When I was in High School, I took two years of Latin. I am not sure why. Even at that time, it was a language that was no longer used. Neither my family nor friends were ever impressed with 18 or even 80 conjugated forms of the verb 'porto'.
Since that time, I still have not met anyone who could speak Latin and it is certainly not something that people naturally pick up in everyday life. In the same way, very few people naturally acquire knowledge of such things as CC&Rs, ByLaws, or related items in their everyday life.
Until you move into a homeowner association, the idea that there are a large body of homeowners association documents out there might not even be something you know at all. With this in mind, we'll take a glimpse into the typical governing documents of California homeowner's associations. These usually include the Articles of Incorporation, the Covenants, Conditions, and Restrictions (CC&Rs), the ByLaws, and any Architectural Guidelines or Rules. Today we will consider the Articles of Incorporation and the CC&Rs.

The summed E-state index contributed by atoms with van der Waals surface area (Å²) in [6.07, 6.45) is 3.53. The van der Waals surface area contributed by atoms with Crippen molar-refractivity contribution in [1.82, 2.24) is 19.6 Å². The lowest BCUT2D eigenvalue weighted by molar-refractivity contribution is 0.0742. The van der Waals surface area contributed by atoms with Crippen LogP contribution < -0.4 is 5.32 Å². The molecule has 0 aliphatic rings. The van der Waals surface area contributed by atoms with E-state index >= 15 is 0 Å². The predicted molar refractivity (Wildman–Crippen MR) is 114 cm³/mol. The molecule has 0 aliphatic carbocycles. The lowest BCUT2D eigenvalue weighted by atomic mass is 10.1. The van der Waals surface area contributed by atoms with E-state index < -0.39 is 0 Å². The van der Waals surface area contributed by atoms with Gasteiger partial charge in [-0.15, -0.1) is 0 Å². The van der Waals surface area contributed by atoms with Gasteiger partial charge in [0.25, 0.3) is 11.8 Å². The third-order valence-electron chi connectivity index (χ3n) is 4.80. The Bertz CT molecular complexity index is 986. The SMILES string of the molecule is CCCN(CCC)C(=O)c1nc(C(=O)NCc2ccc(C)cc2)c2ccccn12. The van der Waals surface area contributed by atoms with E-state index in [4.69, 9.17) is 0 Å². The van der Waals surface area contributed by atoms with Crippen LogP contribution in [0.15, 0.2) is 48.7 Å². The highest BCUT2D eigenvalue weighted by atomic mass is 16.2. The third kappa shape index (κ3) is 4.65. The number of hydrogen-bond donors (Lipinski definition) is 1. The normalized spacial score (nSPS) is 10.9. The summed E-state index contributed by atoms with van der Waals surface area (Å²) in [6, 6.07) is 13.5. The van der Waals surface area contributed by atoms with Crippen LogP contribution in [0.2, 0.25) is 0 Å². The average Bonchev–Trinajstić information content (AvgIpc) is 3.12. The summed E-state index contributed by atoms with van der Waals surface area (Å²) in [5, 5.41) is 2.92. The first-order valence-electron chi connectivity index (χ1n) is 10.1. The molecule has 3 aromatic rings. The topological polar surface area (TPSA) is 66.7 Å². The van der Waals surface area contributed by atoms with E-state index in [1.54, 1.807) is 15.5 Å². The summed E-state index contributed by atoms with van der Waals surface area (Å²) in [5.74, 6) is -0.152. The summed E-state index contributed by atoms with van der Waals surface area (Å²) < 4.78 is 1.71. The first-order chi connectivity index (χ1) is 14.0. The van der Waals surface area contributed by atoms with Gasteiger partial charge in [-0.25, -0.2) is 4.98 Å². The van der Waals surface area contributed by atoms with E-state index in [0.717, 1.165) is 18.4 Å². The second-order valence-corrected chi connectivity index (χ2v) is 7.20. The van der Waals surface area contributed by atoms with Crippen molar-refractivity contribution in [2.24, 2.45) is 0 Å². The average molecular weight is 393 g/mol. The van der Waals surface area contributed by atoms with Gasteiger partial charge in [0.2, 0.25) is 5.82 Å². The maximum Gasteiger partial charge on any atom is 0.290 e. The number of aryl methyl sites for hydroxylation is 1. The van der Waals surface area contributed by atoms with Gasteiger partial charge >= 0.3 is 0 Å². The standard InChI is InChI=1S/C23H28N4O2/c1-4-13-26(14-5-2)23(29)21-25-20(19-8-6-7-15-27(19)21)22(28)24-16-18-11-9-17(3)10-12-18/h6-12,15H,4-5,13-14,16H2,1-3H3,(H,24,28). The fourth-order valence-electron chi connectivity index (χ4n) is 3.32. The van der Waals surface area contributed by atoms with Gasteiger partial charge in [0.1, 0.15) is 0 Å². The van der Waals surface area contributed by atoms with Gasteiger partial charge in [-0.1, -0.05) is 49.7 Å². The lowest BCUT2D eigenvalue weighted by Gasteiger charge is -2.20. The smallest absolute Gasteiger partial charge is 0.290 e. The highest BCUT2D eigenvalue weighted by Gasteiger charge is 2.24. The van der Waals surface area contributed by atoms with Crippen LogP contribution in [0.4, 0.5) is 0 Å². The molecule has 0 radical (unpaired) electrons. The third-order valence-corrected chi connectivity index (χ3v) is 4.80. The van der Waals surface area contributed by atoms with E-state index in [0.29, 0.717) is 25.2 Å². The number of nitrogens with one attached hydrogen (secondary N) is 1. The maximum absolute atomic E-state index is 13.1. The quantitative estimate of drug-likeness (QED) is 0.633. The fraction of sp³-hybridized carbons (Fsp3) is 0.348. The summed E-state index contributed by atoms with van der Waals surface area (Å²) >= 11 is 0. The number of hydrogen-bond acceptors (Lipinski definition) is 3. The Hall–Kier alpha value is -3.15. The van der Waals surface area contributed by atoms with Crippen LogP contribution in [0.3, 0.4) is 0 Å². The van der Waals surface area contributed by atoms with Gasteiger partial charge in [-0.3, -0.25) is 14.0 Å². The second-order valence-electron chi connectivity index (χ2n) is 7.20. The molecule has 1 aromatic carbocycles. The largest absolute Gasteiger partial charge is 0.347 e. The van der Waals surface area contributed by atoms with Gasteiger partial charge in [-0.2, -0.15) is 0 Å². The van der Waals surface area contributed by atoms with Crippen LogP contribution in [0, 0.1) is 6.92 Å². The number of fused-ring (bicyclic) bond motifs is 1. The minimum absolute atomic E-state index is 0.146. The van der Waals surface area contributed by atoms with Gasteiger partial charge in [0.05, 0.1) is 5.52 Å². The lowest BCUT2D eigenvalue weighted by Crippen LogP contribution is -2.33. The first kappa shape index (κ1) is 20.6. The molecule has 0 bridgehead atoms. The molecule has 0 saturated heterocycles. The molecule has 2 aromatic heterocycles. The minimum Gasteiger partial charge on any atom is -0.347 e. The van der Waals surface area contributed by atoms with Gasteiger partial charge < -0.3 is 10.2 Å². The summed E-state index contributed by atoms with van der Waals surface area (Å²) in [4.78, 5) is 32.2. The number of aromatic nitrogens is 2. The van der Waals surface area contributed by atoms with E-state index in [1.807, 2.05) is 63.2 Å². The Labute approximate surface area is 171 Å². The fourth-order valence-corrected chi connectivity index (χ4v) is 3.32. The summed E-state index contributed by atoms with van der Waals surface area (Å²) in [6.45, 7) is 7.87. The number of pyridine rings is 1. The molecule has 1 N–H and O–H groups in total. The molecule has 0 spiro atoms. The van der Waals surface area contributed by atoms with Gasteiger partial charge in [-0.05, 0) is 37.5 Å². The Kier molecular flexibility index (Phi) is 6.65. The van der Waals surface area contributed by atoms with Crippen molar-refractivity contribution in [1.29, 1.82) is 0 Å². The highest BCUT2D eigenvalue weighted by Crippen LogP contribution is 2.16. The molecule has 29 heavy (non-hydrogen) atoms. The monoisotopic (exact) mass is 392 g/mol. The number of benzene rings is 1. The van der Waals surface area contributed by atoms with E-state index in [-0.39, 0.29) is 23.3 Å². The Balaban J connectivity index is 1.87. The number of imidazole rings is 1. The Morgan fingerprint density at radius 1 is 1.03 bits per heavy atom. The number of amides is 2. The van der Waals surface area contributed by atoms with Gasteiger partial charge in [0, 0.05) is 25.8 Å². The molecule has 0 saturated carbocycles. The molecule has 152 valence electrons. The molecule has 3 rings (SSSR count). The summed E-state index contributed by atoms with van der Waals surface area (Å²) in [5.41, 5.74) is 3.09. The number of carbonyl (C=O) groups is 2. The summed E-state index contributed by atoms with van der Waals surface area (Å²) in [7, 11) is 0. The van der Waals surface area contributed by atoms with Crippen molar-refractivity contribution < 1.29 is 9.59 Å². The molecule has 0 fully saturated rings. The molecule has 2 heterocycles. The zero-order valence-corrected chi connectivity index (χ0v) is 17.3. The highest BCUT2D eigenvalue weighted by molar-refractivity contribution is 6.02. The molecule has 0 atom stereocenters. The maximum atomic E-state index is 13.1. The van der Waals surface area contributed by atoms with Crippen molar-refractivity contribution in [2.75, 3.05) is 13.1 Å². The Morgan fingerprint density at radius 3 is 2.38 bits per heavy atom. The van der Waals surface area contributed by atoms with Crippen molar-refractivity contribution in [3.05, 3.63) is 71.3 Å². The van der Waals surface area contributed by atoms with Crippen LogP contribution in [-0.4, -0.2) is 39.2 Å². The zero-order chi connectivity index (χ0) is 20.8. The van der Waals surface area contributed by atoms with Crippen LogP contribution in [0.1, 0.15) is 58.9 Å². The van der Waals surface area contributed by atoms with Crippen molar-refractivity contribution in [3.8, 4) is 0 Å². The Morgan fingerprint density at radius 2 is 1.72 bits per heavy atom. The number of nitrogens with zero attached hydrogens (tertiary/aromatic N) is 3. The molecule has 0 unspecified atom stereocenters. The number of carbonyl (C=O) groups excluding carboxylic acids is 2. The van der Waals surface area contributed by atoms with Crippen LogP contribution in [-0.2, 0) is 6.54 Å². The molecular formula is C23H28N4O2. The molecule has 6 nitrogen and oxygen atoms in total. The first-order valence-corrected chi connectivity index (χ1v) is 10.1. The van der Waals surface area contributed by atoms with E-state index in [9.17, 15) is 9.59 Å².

Articles of Incorporation
The Articles of Incorporation ("Articles") are only a few pages long. They are filed at the state level with the Secretary of State. This is the document that identifies the association as a corporation (the association is "Incorporated"). Generally, after the Articles are filed with the state, they are rarely referred to or needed in the day-to-day operation and management of the association.
Covenants, Conditions & Restrictions (CC&Rs)
In contrast, the CC&Rs are recorded at the county level in which the association is located and they are very relevant to the daily life of the association.
When you buy into a community with CC&Rs, you agree to the terms of this document. With that agreement you receive certain rights and have certain obligations. You have a responsibility to follow the CC&Rs.
This document outlines restrictions on the use of your property, explains maintenance responsibilities of both owners and the association, and covers various other topics such as:
- Insurance requirements
- Dispute resolution
- Architectural issues
- Responsibilities for payment of assessments
It's helpful to have a company that is familiar with all of the homeowners association documents to assist your board in staying compliant.